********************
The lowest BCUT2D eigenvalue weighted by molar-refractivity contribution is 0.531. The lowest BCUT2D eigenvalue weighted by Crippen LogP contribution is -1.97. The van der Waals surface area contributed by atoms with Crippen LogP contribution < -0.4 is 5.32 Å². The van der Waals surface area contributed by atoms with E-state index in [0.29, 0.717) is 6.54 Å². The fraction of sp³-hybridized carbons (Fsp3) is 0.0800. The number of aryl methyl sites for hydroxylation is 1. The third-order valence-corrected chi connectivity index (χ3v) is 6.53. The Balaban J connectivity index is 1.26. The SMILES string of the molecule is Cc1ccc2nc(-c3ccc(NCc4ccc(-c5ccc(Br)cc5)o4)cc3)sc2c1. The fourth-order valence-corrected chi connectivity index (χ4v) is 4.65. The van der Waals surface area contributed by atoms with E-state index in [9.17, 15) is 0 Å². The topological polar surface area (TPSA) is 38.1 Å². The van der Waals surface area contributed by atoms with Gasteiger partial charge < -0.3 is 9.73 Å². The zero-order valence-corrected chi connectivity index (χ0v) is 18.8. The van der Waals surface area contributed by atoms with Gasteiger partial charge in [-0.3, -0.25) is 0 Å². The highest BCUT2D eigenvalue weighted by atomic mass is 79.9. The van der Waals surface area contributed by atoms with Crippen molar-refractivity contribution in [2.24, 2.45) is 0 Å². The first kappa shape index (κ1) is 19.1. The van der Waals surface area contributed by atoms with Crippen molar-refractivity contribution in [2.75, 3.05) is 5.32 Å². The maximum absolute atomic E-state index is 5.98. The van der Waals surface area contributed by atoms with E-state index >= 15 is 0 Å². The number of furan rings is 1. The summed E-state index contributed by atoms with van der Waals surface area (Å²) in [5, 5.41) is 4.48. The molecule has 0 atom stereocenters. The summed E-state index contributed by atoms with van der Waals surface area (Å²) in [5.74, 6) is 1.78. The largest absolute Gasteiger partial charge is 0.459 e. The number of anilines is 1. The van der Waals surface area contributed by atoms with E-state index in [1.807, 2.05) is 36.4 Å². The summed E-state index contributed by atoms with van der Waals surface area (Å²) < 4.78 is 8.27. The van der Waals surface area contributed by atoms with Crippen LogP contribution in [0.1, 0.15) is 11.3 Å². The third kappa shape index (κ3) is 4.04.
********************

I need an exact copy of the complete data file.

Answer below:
The lowest BCUT2D eigenvalue weighted by molar-refractivity contribution is 0.531. The lowest BCUT2D eigenvalue weighted by Crippen LogP contribution is -1.97. The van der Waals surface area contributed by atoms with Crippen LogP contribution < -0.4 is 5.32 Å². The van der Waals surface area contributed by atoms with E-state index in [0.29, 0.717) is 6.54 Å². The fraction of sp³-hybridized carbons (Fsp3) is 0.0800. The number of aryl methyl sites for hydroxylation is 1. The third-order valence-corrected chi connectivity index (χ3v) is 6.53. The Balaban J connectivity index is 1.26. The SMILES string of the molecule is Cc1ccc2nc(-c3ccc(NCc4ccc(-c5ccc(Br)cc5)o4)cc3)sc2c1. The fourth-order valence-corrected chi connectivity index (χ4v) is 4.65. The van der Waals surface area contributed by atoms with E-state index in [9.17, 15) is 0 Å². The topological polar surface area (TPSA) is 38.1 Å². The van der Waals surface area contributed by atoms with Gasteiger partial charge < -0.3 is 9.73 Å². The zero-order valence-corrected chi connectivity index (χ0v) is 18.8. The van der Waals surface area contributed by atoms with Gasteiger partial charge in [-0.3, -0.25) is 0 Å². The highest BCUT2D eigenvalue weighted by atomic mass is 79.9. The van der Waals surface area contributed by atoms with Crippen molar-refractivity contribution in [2.24, 2.45) is 0 Å². The first kappa shape index (κ1) is 19.1. The van der Waals surface area contributed by atoms with Crippen molar-refractivity contribution in [2.75, 3.05) is 5.32 Å². The maximum absolute atomic E-state index is 5.98. The van der Waals surface area contributed by atoms with E-state index >= 15 is 0 Å². The number of furan rings is 1. The summed E-state index contributed by atoms with van der Waals surface area (Å²) in [5, 5.41) is 4.48. The molecule has 0 atom stereocenters. The summed E-state index contributed by atoms with van der Waals surface area (Å²) in [5.74, 6) is 1.78. The largest absolute Gasteiger partial charge is 0.459 e. The number of anilines is 1. The van der Waals surface area contributed by atoms with E-state index in [1.807, 2.05) is 36.4 Å². The summed E-state index contributed by atoms with van der Waals surface area (Å²) < 4.78 is 8.27. The van der Waals surface area contributed by atoms with Crippen LogP contribution in [0.1, 0.15) is 11.3 Å². The third kappa shape index (κ3) is 4.04.